In exploring possible futures, we give ourselves an opportunity to shape them. With all the existing and emerging science and technology building blocks converging with domains like society, the economy, and geopolitics, predicting the future is impossible. But we can look at possibilities and what they mean to our future. One great recent example was described in an article by Tristan Greene. In looking at artificial intelligence and related automation, Mr. Greene focused on how automation could turn capitalism into socialism. This is not a political discussion, rather, it is following a thread to a logical conclusion. In this case, the impact of automation on the future of work. Mr. Greene said:
There can be no doubt that automation is the future of work. There’s plenty of debate as to what extent AI will displace workers in the near and far future, but the general consensus is that blue collar work is an endangered species. It’s only a matter of time before robots can perform skilled human labor better and cheaper than we can.Tristan Greene
The article leverages one of my favorite approaches to understanding the future – Learning from History. We travel through the early nineteenth century and the factory-driven blue collar worker employment boom, which built the early foundation for the American dream. We then travel to the end of the 1970s, when the dream died for millions as manufacturing shifted to low wage countries. From there, the article moves to current day with this statement:
When automation technologies become robust enough to replace blue collar workers, they will. This is the logical evolution of labor outsourcing.Tristan Greene
There is a lot of debate about that statement, as many believe that automation will work hand and hand with humans, not displace them. Here is where history is very instructive: whatever could be automated, was automated. Given this, what is the link then between the future of automation and the economic paradigm? The author argues that although displacement ravaged cities and livelihoods in the 1970s, the economy kept growing on the back of credit-fueled consumer spending. But as instructive as the past is, the present can be prescient. Mr. Greene calls COVID-19 “a sort of dry-run for the automation economy.” Said differently, COVID-19 and the displacement of millions of workers in a short period of time may be a foreshadow of things to come:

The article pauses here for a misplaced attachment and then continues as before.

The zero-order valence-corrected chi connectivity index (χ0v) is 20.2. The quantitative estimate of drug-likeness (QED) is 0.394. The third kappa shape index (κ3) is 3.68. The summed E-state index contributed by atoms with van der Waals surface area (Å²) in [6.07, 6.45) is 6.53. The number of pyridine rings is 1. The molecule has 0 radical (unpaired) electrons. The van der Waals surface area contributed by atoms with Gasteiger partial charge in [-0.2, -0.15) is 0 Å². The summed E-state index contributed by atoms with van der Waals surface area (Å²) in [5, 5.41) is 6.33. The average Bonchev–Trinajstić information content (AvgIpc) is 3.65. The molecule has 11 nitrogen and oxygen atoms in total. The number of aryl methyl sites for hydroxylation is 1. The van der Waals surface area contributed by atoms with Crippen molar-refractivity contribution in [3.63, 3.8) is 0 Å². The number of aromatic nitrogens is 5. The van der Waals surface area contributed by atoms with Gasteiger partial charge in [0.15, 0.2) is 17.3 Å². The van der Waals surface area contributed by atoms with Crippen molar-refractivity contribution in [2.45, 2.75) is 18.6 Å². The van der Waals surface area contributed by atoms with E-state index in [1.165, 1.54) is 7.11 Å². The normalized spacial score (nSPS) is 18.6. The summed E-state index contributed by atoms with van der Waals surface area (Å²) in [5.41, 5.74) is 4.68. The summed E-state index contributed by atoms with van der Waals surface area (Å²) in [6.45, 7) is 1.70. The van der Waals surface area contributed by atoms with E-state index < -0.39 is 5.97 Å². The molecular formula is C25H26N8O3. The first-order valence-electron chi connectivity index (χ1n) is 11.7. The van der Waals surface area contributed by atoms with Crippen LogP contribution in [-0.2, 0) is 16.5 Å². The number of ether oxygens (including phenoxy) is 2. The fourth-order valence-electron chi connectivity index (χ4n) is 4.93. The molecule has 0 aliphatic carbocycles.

If US companies shift to automation with the same abrupt callousness as their predecessors chose to outsource American labor, the banks won’t be able to save the economy by loaning us all money like they did in the 1970s. The average American already carries about $90K in debt.Tristan Greene
In the present, stimulus payments in the United States allowed those that lost their jobs to put money back into the economy. That stimulus was driven by an extreme event. What happens if the event is the slow, then sudden elimination of jobs to automation? That is the linkage to our economic paradigm. If the technology giants have maximized profits through automation, but workers are a casualty, who will buy their products and services? If credit is not the savior that it was in the past, then it is not in the best interest of these giants to automate their way to a future without consumers. So, it could come down to choices: do not displace workers through automation or maximize profits and be taxed accordingly. Those taxes then form the foundation of a universal basic income that allows consumers to sustain themselves. In this possible future, what is the new economic paradigm? The author calls it corporate-friendly socialism.
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